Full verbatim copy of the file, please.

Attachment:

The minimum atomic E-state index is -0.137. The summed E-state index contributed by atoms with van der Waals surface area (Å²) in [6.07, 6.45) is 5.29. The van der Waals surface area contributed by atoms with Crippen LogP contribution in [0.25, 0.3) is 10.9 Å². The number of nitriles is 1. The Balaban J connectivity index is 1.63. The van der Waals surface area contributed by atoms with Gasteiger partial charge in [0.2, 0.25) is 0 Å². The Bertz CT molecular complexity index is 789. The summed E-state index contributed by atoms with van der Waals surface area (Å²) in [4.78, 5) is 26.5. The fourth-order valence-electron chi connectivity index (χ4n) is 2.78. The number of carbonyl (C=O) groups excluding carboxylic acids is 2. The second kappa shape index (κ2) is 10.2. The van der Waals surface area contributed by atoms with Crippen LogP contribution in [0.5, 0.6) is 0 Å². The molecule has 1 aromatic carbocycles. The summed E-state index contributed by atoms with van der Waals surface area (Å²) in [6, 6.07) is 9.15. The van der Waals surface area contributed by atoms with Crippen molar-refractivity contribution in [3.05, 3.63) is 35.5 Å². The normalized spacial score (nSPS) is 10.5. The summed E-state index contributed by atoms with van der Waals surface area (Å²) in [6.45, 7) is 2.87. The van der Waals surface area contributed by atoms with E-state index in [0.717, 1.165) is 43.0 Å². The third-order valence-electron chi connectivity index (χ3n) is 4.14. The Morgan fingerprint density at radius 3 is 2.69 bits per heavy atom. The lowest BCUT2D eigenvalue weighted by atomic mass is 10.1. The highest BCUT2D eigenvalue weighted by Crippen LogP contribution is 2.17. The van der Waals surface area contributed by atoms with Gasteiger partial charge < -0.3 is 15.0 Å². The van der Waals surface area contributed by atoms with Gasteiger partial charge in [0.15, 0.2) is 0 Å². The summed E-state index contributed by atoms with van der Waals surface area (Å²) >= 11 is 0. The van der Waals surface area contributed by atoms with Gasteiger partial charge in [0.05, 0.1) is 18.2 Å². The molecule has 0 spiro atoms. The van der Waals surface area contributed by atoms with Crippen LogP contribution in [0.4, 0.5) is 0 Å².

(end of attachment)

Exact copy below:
The minimum atomic E-state index is -0.137. The summed E-state index contributed by atoms with van der Waals surface area (Å²) in [6.07, 6.45) is 5.29. The van der Waals surface area contributed by atoms with Crippen LogP contribution in [0.25, 0.3) is 10.9 Å². The number of nitriles is 1. The Balaban J connectivity index is 1.63. The van der Waals surface area contributed by atoms with Gasteiger partial charge in [0.2, 0.25) is 0 Å². The Bertz CT molecular complexity index is 789. The summed E-state index contributed by atoms with van der Waals surface area (Å²) in [4.78, 5) is 26.5. The fourth-order valence-electron chi connectivity index (χ4n) is 2.78. The number of carbonyl (C=O) groups excluding carboxylic acids is 2. The second kappa shape index (κ2) is 10.2. The van der Waals surface area contributed by atoms with Crippen LogP contribution in [0.5, 0.6) is 0 Å². The molecule has 1 aromatic carbocycles. The summed E-state index contributed by atoms with van der Waals surface area (Å²) in [6, 6.07) is 9.15. The van der Waals surface area contributed by atoms with Crippen molar-refractivity contribution in [3.05, 3.63) is 35.5 Å². The normalized spacial score (nSPS) is 10.5. The summed E-state index contributed by atoms with van der Waals surface area (Å²) in [6.45, 7) is 2.87. The van der Waals surface area contributed by atoms with E-state index in [0.717, 1.165) is 43.0 Å². The third-order valence-electron chi connectivity index (χ3n) is 4.14. The Morgan fingerprint density at radius 3 is 2.69 bits per heavy atom. The lowest BCUT2D eigenvalue weighted by atomic mass is 10.1. The highest BCUT2D eigenvalue weighted by Crippen LogP contribution is 2.17. The van der Waals surface area contributed by atoms with Gasteiger partial charge < -0.3 is 15.0 Å². The van der Waals surface area contributed by atoms with Gasteiger partial charge in [0.15, 0.2) is 0 Å². The summed E-state index contributed by atoms with van der Waals surface area (Å²) >= 11 is 0. The van der Waals surface area contributed by atoms with Gasteiger partial charge in [0.05, 0.1) is 18.2 Å². The molecule has 0 spiro atoms. The van der Waals surface area contributed by atoms with Crippen LogP contribution in [0.4, 0.5) is 0 Å².